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Porsche Australia says it is displeased with the profiteering and flipping that has occurred on its limited-edition vehicles such as the 911 R.

The limited-edition and numbered Porsche 911 R, which is essentially a GT3 RS with a manual gearbox and road-focused body work, has seen prices more than double on the used car market as some owners have chosen to sell their vehicle immediately after purchase for a profit.

At the time of publication, there are three publically listed 911 Rs on Carsales, with the cheapest at $825,000, more than double the manufacturer list price of $404,700 (before options and on-road costs).

Speaking to CarAdvice at the launch of the new 911 GTS today, the company’s director of public communications, Paul Ellis, said that while it ‘displeases’ the company greatly, there is not much that can be done about it.

“We have to be very careful with limited edition models to make sure the right customers get the product but consumer laws in Australia are every specific, you can’t go into an area of illegal behaviour,” Ellis said.

Ellis admitted that not much will change regardless of the lessons learnt from the 911 R situation.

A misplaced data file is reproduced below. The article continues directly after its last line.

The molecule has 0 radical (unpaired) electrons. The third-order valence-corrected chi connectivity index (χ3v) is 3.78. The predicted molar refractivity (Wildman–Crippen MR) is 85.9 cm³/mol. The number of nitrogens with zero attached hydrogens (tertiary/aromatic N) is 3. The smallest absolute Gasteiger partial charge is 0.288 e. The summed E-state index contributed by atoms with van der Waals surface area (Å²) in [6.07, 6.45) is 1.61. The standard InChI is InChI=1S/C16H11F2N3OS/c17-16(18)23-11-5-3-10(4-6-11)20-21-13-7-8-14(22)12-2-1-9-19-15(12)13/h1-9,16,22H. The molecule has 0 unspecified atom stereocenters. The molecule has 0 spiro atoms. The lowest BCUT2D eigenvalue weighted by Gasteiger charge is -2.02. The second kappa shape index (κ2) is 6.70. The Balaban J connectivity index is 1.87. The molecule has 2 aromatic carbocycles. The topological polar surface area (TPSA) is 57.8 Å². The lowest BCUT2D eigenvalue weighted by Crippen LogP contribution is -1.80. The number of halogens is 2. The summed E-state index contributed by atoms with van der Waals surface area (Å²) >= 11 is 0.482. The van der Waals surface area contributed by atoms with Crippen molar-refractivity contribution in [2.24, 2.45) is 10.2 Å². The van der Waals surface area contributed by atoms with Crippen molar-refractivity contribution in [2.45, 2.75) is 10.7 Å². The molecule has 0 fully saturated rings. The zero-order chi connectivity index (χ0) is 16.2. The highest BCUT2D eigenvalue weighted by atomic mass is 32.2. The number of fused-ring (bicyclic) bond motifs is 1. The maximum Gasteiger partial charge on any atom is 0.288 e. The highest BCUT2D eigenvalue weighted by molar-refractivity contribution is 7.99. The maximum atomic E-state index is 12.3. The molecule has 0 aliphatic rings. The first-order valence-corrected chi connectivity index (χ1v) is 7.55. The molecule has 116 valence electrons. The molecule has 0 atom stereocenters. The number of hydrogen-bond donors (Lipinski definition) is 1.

“No, because even when we had the R, we thought the right customers were getting the car.”

As for stopping those that chose to flip their vehicles for an immediate profit? Porsche’s hands are tied.

“You can’t dictate, you can’t mandate post purchase what someone does with a product they own. It’s illegal. You have to be very careful of consumers laws in this country, we have very specific laws so we just have to be careful and there would be elements of it that displease us.”

The current-generation Porsche 911 GT3 RS also saw prices soar above MLRP when the car was first released as demand outstripped supply, this seems to have now rectified itself with a market balance, but the R remains at sky-high prices.

Next in line for Porsche’s super special models will be the 911 GT2 RS, which saw its unofficial unveiling with the Forza announcement last week. Global order banks for the vehicle are likely to outstrip supply substantially.

The last type of its kind that was on sale in Australia last year, a 2010 997 GT2 RS, was listed for $949,000 – or roughly $400,000 more than its purchase price.

The situation is not just unique to Australia either, with the message against speculators coming all the way from up top, with the company’s head of GT road car development, Andreas Preuninger, recently telling Car and Driver that he doesn’t much appreciate the profiteering nature of some owners.

“I don’t like this business of people buying our cars to make money on them. That was never our intention. The purpose of limiting a car is not for it to gain value. We don’t want to be laying money on each car’s roof when they run out of the factory.”

The likes of Ferrari have certain qualifiers in place that stops buyers from purchasing super-special vehicles without first being approved, but even then, limited edition models such as the F12 TDF, 458 Speciale and Aperta have now well and truly soared in price in the second-hand market.

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